Every LSU student pays $2 per semester to promote sustainability on campus.
The Student Sustainability Fund, also known as the “green fee,” is allocated to proposals submitted to LSU Student Government. Most proposals are submitted by LSU departments and graduate students, but the application process is open to all members of the community.
Every semester, the Campus Committee on Sustainability determines which projects will be funded. The committee is chaired by a member of student government appointed by the SG president. Music senior Taylor Goss is currently serving as chair for projects in the fall semester.
Staff from the Campus Sustainability office sit on the committee as well. Sarah Temple, Assistant Director at Campus Sustainability, has served on the committee for the past several years.
"The exciting thing about this relatively small fee is that it has the potential to be far reaching with respect to the short and long-term impact these projects can have," Temple said.
The fund amounts to approximately $60,000 per semester and the committee aims to fund 5-10 projects with the money each cycle.
Temple said if it weren't for the green fee, it's likely none of these proposals would have been funded.
The impact these projects have made on the community is because of the money students pay in their tuition, which they may not even consider.
There are five green fee funded projects for the fall 2020 semester.
1. Organic waste composting project using black soldier flies
This project was submitted by graduate student Devon Brits in 2019. It has received funding over three consecutive semesters and has transformed the management of campus food waste.
"LSU produces approximately 12,000 tons of waste a year. This waste needs to be dealt with effectively," Brits's proposal read.
The solution, Brits suggested, was to use black soldier flies to compost the food waste from LSU dining halls.
"To date, using [black soldier flies], LSU has diverted more than four tons of organic waste using a team of less than 3 students/workers from all three dining halls on campus," the proposal read.
Once the material is composted at the local company Fluker Farms, it's sent back to LSU to be used in landscape management around campus.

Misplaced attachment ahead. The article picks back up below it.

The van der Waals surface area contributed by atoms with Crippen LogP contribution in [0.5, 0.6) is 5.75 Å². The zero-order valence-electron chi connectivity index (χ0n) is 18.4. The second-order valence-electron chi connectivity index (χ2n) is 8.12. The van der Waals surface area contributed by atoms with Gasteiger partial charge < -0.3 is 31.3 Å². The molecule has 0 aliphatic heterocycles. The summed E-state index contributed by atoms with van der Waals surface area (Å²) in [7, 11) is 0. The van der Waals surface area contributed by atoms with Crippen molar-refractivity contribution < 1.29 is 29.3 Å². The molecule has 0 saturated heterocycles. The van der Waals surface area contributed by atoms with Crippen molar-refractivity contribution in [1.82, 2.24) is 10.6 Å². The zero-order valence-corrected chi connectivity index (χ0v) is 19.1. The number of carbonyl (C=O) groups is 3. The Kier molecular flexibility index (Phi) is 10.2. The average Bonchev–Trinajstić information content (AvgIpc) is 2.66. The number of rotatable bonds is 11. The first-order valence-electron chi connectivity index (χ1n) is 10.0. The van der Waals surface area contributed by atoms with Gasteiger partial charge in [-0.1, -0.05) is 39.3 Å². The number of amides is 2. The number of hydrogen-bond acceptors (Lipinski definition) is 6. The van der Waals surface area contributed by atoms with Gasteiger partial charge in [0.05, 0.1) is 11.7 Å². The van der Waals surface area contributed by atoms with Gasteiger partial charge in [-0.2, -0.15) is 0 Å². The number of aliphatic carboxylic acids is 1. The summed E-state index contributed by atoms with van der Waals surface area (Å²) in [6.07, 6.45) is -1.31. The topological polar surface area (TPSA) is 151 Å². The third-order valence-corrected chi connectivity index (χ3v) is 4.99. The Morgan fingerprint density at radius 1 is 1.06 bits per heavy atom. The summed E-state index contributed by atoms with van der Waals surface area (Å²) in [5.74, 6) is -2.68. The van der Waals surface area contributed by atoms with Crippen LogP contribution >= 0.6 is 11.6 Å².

Temple said in the future, Campus Sustainability hopes to expand this project to the Student Union, Lab School, Greek Houses and Early Childcare Center.
2. Creating an herb and micro green garden in the food and science building
Judy Myhand, an instructor for the school of nutrition and food sciences, recognized an opportunity to grow local produce for use in her dietitian training classes rather than purchasing it from big-box stores. She also works with local schools to encourage the consumption of fresh and local foods, and teaches teens how to cook economical and healthy meals.
The proposal requested funding to invest in hydroponic technology to grow fresh herbs and produce that can be used in her classes and community outreaches.
By using hydroponics, a more sustainable, healthier food system can be achieved on campus, which is one of the strategic goals of the green fee.
3. Providing a system to recycle fluorescent light bulbs
Lisa Pepitone, Assistant Director of Operational Safety at LSU's Environmental Health and Safety (EHS) department, proposed a sustainable recycling program for "green-tipped" fluorescent bulbs.
The University recently moved towards using green-tipped fluorescent bulbs because of their lower mercury levels, which is a known neurotoxin.
Green-tipped bulbs cannot be recycled with the fluorescent bulb program, so Pepitone proposed investing in a new method that could.
4. Greaux LSU – continued support for food deserts and food education in the LSU area
Greaux LSU is the extension of a previously funded initiative known as the Echo Tree project, proposed by sociology graduate student Jordan James. It was granted $9,000 in 2017 and was met with overwhelming levels of success. The Campus Committee on Sustainability decided it warranted continued funding.
In 2017, the project built greenhouses around the outskirts of LSU in communities known as "food deserts," which are areas where residents do not have reasonable access to nutritional food. It also educated members of the community on how to cook, eat and live healthy.
Six greenhouses were built with the previous funding and over 1,000 vegetable sprouts were raised in those greenhouses the past year. James also formed partnerships with local companies to build more greenhouses and community gardens around Baton Rouge.
5. Creating a postharvest system to teach students about farm-to-table food systems
Much like Greaux LSU, this project focuses on teaching students about nutritional living. The funding will be put toward The Horticulture Hill Farm Teaching Facility at LSU, which has previously received support for harvesting equipment, a sustainable fruit orchard and postharvest handling.
The current funding will contribute to the final stages of creating a postharvest system.
Additional training for students about farm-to-table food systems will also be taught with the budget provided by SSF.